A challenge by Victoria University professor of economics and finance, Roger Bowden, against the university’s decision to award him a lower salary increase than that negotiated by staff on the collective agreement has been rejected by the Employment Relations Authority. Professor Bowden, on an individual employment contract, complained that his pro vice-chancellor had limited his individual increase to 2.6 percent while union members on the collective agreement gained 4.5 percent.
Professor Bowden had argued that his salary should continue to reflect the requirements of his position and that his increase was accordingly inadequate in relation to that of his peers. The ERA, however, decided that the pro vice-chancellor had properly assessed Professor Bowden’s position, had used relevant criteria, and had genuinely believed that the latter had a lesser workload than other professors and had not performed to a sufficently high level.
Association of University Staff acting general secretary, Nanette Cormack, said that the decision clearly illustrated the benefits of being a union member. “Had Professor Bowden been an AUS member and covered by the collective agreement, he would have been entitled to the same 4.5 percent salary increase that others achieved,” she added.
“It is somewhat extraordinary that Professor Bowden would expect the same salary increase as those covered by the collective agreement, particularly given the efforts made by AUS members over the last five years in particular to advance salary issues through such means as the tripartite process,” Ms Cormack said. “The decision also shows quite clearly that employers are not required to give non-union staff the same salary increases as union members.”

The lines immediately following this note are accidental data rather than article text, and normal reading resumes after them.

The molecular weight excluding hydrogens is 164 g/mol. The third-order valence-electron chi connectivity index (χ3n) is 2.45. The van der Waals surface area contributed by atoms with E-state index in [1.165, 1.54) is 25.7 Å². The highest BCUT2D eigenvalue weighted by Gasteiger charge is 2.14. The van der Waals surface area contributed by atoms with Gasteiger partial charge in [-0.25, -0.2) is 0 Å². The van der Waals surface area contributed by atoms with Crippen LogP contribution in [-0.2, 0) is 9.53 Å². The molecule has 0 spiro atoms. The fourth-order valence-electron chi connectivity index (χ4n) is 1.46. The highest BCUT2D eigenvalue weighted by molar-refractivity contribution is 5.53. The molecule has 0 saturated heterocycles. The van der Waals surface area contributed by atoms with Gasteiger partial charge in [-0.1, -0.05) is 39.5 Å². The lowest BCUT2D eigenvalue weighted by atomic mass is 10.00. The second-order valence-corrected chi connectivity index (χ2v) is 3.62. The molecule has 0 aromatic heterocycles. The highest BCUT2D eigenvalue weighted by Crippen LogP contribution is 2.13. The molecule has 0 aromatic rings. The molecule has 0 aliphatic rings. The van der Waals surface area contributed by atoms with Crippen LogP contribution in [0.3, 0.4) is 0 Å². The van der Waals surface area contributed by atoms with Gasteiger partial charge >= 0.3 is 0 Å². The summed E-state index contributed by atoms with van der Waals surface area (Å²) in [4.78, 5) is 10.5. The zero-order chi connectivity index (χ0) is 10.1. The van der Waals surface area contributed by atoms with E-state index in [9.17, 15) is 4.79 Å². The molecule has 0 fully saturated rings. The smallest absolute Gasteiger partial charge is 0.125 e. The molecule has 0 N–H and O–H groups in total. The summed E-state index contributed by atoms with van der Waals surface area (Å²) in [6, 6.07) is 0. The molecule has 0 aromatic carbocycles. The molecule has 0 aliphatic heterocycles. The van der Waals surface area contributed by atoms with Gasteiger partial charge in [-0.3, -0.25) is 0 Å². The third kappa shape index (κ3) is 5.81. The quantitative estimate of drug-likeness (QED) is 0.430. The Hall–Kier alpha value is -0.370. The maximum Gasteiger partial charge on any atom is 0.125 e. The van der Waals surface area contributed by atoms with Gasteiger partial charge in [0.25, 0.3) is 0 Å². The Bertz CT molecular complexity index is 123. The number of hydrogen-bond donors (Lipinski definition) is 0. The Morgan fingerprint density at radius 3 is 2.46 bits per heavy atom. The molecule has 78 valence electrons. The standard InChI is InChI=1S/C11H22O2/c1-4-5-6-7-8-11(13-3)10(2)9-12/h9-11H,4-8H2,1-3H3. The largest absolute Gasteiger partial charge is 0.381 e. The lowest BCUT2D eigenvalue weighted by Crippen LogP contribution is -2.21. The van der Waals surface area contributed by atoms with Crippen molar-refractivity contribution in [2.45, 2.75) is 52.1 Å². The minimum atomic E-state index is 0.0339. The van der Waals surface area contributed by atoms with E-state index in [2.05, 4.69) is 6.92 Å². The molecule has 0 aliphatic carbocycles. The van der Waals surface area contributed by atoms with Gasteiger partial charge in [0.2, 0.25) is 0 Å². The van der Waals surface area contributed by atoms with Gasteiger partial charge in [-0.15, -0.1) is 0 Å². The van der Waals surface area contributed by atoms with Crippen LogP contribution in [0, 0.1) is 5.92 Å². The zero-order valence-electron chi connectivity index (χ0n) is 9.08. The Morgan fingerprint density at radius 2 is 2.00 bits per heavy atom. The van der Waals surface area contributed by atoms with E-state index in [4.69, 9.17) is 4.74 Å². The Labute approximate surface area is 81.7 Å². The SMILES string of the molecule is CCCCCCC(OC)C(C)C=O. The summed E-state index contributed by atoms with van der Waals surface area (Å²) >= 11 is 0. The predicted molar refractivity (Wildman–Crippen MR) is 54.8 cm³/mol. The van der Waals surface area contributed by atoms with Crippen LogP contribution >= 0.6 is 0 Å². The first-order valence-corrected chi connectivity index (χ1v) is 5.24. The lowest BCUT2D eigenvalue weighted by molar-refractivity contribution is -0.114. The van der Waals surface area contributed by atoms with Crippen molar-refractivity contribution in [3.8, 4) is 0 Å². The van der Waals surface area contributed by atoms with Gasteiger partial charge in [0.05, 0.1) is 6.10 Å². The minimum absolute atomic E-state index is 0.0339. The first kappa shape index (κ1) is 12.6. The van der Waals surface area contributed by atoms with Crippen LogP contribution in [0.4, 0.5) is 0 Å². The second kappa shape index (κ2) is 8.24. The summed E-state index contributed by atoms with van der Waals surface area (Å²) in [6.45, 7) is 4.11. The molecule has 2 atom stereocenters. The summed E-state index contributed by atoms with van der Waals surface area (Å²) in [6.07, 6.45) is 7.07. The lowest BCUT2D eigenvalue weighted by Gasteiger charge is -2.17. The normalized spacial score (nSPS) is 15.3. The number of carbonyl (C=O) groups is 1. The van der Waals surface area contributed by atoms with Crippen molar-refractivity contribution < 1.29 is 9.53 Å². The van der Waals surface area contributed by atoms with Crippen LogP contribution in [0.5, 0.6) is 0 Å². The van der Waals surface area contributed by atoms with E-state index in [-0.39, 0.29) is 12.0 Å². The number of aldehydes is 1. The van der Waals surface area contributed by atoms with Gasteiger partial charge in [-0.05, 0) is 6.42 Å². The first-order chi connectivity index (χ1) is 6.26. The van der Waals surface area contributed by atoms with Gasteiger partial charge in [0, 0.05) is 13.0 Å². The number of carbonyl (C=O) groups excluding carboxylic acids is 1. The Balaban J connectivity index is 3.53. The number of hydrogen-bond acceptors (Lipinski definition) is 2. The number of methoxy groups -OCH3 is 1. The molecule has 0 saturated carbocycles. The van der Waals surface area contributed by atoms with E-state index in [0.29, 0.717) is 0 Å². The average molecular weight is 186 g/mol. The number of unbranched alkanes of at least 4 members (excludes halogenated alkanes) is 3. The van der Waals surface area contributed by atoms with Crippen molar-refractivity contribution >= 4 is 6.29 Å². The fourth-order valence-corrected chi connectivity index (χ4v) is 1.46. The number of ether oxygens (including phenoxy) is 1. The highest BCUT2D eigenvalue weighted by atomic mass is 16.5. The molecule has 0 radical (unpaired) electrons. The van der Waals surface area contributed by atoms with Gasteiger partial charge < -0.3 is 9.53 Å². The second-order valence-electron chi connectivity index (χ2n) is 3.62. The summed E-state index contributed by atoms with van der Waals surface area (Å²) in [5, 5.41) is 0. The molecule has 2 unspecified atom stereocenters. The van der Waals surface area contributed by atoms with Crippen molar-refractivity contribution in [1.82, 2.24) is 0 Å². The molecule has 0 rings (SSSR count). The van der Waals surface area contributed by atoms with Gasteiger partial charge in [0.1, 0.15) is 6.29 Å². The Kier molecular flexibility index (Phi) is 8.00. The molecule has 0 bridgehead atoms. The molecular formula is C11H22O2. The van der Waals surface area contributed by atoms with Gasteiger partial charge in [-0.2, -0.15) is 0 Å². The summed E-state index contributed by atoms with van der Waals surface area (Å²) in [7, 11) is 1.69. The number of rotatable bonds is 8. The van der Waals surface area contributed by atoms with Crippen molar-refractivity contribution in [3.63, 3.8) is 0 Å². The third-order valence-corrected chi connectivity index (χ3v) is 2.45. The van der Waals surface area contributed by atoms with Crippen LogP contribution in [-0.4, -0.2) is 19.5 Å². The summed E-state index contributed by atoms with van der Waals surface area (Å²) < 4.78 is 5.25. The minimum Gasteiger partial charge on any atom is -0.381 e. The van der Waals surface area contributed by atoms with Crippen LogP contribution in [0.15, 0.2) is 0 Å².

Ms Cormack also noted that the decision showed that the pro vice-chancellor making the decision on the size of Professor Bowden’s salary increase found that there was no evidence of academic leadership and innovation or the attracting of research funding on his part. He also believed that Professor Bowden did not develop and maintain research programmes or collaborate with his colleagues because he was seldom on campus. He believed that Professor Bowden was no longer developing new programmes and noted that he supervised only one PhD student and had a relatively light workload compared with other professors.
New union signed and sealed
In the culmination of a protracted series of individual steps, the formation of the new Tertiary Education Union was finally and irrevocably cemented at three conferences earlier this week. On Monday morning, the Association of University Staff (AUS) and the Association of Staff in Tertiary Education (ASTE) met separately in annual conferences to adopt the procedures necessary to permit amalgamation of the two existing unions. During the balance of Monday and Tuesday, officers, delegates, and observers from the two unions came together in the inaugural conference of the new union to endorse its constitution, structures, and budget.
The inaugural conference itself was the scene of a very real amalgamation of its own as participants from AUS and ASTE shed those identities and worked in joint delegations based on common workplaces. Workshops on organisation and recruitment of women, the TEU’s position on PBRF, general-staff focus and growth, recruitment strategies, and the creation of influence at national and local level provided further platforms for the development of common strategies.